The benefits of containers and Kubernetes over traditional on-premises architectures are well-documented and understood. But when considering moving to the cloud, organizations want controls to limit risk and potential exposure of their data.
In July, we announced the availability of the Confidential Computing product family, whose breakthrough technology encrypts data in-use—while it is being processed—without any code changes to the application. We also introduced Confidential VMs as the first member of that product family, which perform at levels comparable to VMs
A few weeks back we announced the upcoming launch of Confidential Google Kubernetes Engine (GKE) Nodes in preview. Today, as we kick off cybersecurity month, we are rolling out the preview for Confidential GKE Nodes. With Confidential GKE Nodes you can achieve encryption in-use for data processed inside your GKE cluster, without significant performance degradation.
Built on Confidential VMs, which utilize the AMD Secure Encrypted Virtualization (SEV) feature, Confidential GKE Nodes encrypt the memory of your nodes and the workloads that run on top of them with a dedicated per-Node instance key that is generated and managed by the AMD Secure Processors, which is embedded in the AMD EPYC™ processor. These keys are generated by the AMD Secure Processor during node creation and reside solely within it, making them unavailable to Google or any VMs running on the host. This, combined with other existing solutions for encryption at rest and in-transit, and workload isolation models such asGKE Sandbox, provides an even deeper and multi-layer defense-in-depth protection against data exfiltration attacks. Confidential GKE Nodes also leverage Shielded GKE nodes to offer protection against rootkit and bootkits, helping to ensure the integrity of the operating system you run on your Confidential GKE Nodes.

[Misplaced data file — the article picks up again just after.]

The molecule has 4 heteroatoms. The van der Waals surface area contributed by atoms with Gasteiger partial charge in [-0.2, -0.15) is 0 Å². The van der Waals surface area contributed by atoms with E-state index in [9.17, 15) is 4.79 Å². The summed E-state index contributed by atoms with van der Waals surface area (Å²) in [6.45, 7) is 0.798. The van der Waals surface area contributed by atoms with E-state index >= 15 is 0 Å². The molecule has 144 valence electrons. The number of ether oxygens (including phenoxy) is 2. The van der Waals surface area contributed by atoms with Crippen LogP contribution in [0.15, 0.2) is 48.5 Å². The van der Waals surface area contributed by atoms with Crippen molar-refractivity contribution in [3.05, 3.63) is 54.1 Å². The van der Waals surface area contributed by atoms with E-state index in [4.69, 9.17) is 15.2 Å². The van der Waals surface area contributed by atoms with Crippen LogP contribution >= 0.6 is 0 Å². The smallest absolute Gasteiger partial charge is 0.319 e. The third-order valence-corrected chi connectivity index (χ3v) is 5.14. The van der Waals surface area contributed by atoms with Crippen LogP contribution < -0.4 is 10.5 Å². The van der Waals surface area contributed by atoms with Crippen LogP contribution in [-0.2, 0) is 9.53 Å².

Enabling Confidential GKE Nodes
When creating a new cluster, you can enable Confidential GKE Nodes by specifying the
After you create a Confidential GKE cluster, all the nodes and node pools you create will be confidential.
You can verify that your cluster is using Confidential GKE Nodes by using the describe command:
gcloud beta container clusters describe [CLUSTER_NAME]
If Confidential GKE Nodes are enabled, the output of the command will include these lines:
Enabling applications to run with Confidential GKE Nodes
You may be wondering what you need to change in your application to leverage Confidential GKE Nodes? The answer is nothing! Google’s approach to confidential computing is to enable an effortless lift and shift for existing applications so that all GKE workloads you run today can run on Confidential GKE Nodes without any code changes.
Optionally, if you use a GitOps model for storing your application configurations, you can use the
cloud.google.com/gke-confidential-nodes nodeSelector to declaratively ensure that your sensitive workloads can only be scheduled on Confidential GKE Nodes. This can be useful later on if you want to demonstrate to auditors that your workloads ran exclusively on Confidential GKE nodes:
Tune in to our latest Google Cloud Security Talks to learn more about confidential computing, and other areas of cloud security.
Confidential GKE Nodes, now in preview, encrypt the memory of your nodes and the workloads that run on top of them.